The Mansion - Chapter 1

The Mansion

Chapter 1: The Arrival

I never enjoyed going to parties, especially ones in which I would be meeting strangers. On the other hand, my friend, Jacob, loved going to them. Pretending to be his date for the night was rather uncomfortable. I couldn't see him as anything more than a friend, but I promised to go along with it because he couldn't find an actual one. We had known each other since we were innocent children in elementary school. Now we were full grown adults, almost through our collegiate years. He went off to some small school a couple states away, majoring in a geeky field of study that I've never heard of. I stayed in my home state of Kansas, going to school in Lawrence, which was a few hours away from the dumpster of  a hometown, where I was studying to become an accountant.

"Thank you for coming to this party with me, Maddie," Jacob said as he kept his eyes focused on the road.

"It's not a problem," I lied while wearing a fake smile.  We had only left from my parent's country home a few moments earlier, and I was already uncomfortable. Even though Jacob was one of my closest friends in high school, we lost touch of each other ever since we graduated. We turned into different people. I didn't know who he was and he definitely didn't know the least bit about me.

"How much longer are you going to be staying in town?" Jacob asked, trying to make the car ride slightly less awkward.

"Only a few more days. School is starting on Monday and I want to make sure I'm ready for whatever my professors decide to throw at me."

"You're a lot more dedicated to school than I've ever been," Jacob chuckled.

We escaped the dim streetlights of our small village and drove under a blanket of stars shining down on us. I looked up through the windshield of his car and admired the overhead beauty.  The glittering night sky gave me a small amount of nostalgia. As a little girl I would lay in the cool grass with my dad and we'd gaze into the heavens, trapped in its allurement. Even though the nights were cool, I could still remember the warmth of being home.

Jacob turned onto a bumpy dirt road and the car jumped up and down, tossing my frail body. The rough seatbelt burned my neck and clamped onto my hips. When the car came to a halt, we sat in front of an iron gate in the middle of a tall, brick wall. "I'll be right back," Jacob said. Then got out of the car and walked to the doors of the gate. He peered through, trying to see what was inside. He tried opening the doors by violently shaking the bars of the gate, but to no avail. After his failed attempt, Jacob returned to the car and said, "This is where the invitation told me to go, but I couldn't see anything inside the gate. I'm sorry for dragging you all the way out here." I didn't say anything in response. At the time I was frustrated that I invested time and effort into looking so nice, just to turn around and go home. Jacob put the car in reverse, but before he moved there was a loud clang from outside the car. We both froze, intently listening for any other sound. A piercing screech resonated through the air and I saw the doors of the gate open in front of us. Jacob sat still for a moment longer, trying to use his headlights to see if anyone was standing behind the gate. When he saw that nobody was there, he shifted into drive.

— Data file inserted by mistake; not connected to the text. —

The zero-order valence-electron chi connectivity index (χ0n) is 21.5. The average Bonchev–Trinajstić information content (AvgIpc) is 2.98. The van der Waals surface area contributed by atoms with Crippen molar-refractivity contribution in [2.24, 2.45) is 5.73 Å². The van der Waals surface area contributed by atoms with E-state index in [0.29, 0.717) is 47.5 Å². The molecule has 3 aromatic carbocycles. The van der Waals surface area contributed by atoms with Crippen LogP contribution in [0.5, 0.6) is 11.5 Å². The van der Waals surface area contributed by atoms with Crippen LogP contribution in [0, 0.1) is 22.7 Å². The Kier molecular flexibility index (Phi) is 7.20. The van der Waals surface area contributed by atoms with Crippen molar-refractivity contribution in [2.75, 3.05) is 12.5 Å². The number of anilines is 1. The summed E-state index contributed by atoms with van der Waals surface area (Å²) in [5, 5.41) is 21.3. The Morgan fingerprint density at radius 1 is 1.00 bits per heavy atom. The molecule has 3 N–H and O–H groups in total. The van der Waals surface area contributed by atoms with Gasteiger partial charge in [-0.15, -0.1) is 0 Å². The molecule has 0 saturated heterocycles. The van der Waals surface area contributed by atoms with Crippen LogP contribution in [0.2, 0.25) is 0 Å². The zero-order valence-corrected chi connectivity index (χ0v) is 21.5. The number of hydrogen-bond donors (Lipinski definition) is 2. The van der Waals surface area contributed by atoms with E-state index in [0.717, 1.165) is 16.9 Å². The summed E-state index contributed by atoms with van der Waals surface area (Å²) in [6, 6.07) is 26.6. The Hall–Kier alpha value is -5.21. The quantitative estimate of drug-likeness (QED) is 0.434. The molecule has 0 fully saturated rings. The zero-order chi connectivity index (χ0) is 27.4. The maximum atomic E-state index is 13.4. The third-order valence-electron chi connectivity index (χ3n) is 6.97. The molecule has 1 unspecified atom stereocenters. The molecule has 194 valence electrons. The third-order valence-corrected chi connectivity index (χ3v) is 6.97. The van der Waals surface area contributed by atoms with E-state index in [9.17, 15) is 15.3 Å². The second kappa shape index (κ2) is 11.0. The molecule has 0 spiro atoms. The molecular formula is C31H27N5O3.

I quickly snatched his thin, hairy forearm and asked, "Are you sure about this? It seems like bad news to me."

"Where's your spirit of adventure?" Jacob replied with a sly smirk. "We'll just see what's inside the gates and if it still seems shady, I promise I'll turn back." I agreed to go along with it, although my instincts told me otherwise. Jacob slowly proceeded through the gates, squinting his eyes in an attempt to pierce through the darkness. Even though my sight was hindered, I was able to see a dark forest on both sides of the dirt drive. The path wasn't quite as bumpy as the road leading to the gates, but it was coarse enough to force the car to tremor. Once we made it through the forest, the drive weaved in and out, leading up to a mansion sitting on the top of a hill. The mansion was eerie and dark, as daunting as a mausoleum. It had to have been hundreds of years old, with black bricks weathered by time. As we approached, the mansion swelled until it was a towering skyscraper brooding over us like a black cloud.

Jacob pulled his car into the driveway, where four other cars were resting. Even though I dreaded this moment, I got out of the car and followed Jacob to the front steps of the mansion. None of the windows had lights emanating from them save for the windows on both sides of the front door. Jacob reached for the brass knob on the middle of the door and beat it against the wooden door. Three solid drums pounded and then we anxiously waited. At first, there was nothing but thick silence, but then I heard footsteps clapping from inside. The door's lock clicked and the heavy door creaked open.